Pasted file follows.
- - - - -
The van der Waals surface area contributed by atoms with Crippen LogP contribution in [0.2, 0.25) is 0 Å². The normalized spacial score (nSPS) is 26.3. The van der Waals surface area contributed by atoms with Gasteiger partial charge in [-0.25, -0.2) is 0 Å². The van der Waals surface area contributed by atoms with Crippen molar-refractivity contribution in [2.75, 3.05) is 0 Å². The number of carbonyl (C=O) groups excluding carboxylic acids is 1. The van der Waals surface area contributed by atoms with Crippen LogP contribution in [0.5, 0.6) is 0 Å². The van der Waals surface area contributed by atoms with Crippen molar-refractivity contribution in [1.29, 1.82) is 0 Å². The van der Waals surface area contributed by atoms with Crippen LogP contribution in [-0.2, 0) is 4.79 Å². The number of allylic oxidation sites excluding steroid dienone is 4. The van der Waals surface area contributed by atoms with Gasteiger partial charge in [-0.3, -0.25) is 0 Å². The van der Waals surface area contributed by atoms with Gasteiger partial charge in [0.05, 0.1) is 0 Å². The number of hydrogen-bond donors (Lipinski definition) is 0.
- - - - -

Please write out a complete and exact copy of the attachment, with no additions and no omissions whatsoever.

The van der Waals surface area contributed by atoms with Crippen LogP contribution in [0.2, 0.25) is 0 Å². The normalized spacial score (nSPS) is 26.3. The van der Waals surface area contributed by atoms with Gasteiger partial charge in [-0.25, -0.2) is 0 Å². The van der Waals surface area contributed by atoms with Crippen molar-refractivity contribution in [2.75, 3.05) is 0 Å². The number of carbonyl (C=O) groups excluding carboxylic acids is 1. The van der Waals surface area contributed by atoms with Crippen LogP contribution in [0.5, 0.6) is 0 Å². The van der Waals surface area contributed by atoms with Crippen molar-refractivity contribution in [1.29, 1.82) is 0 Å². The van der Waals surface area contributed by atoms with Crippen LogP contribution in [-0.2, 0) is 4.79 Å². The number of allylic oxidation sites excluding steroid dienone is 4. The van der Waals surface area contributed by atoms with Gasteiger partial charge in [-0.3, -0.25) is 0 Å². The van der Waals surface area contributed by atoms with Gasteiger partial charge in [0.05, 0.1) is 0 Å². The number of hydrogen-bond donors (Lipinski definition) is 0.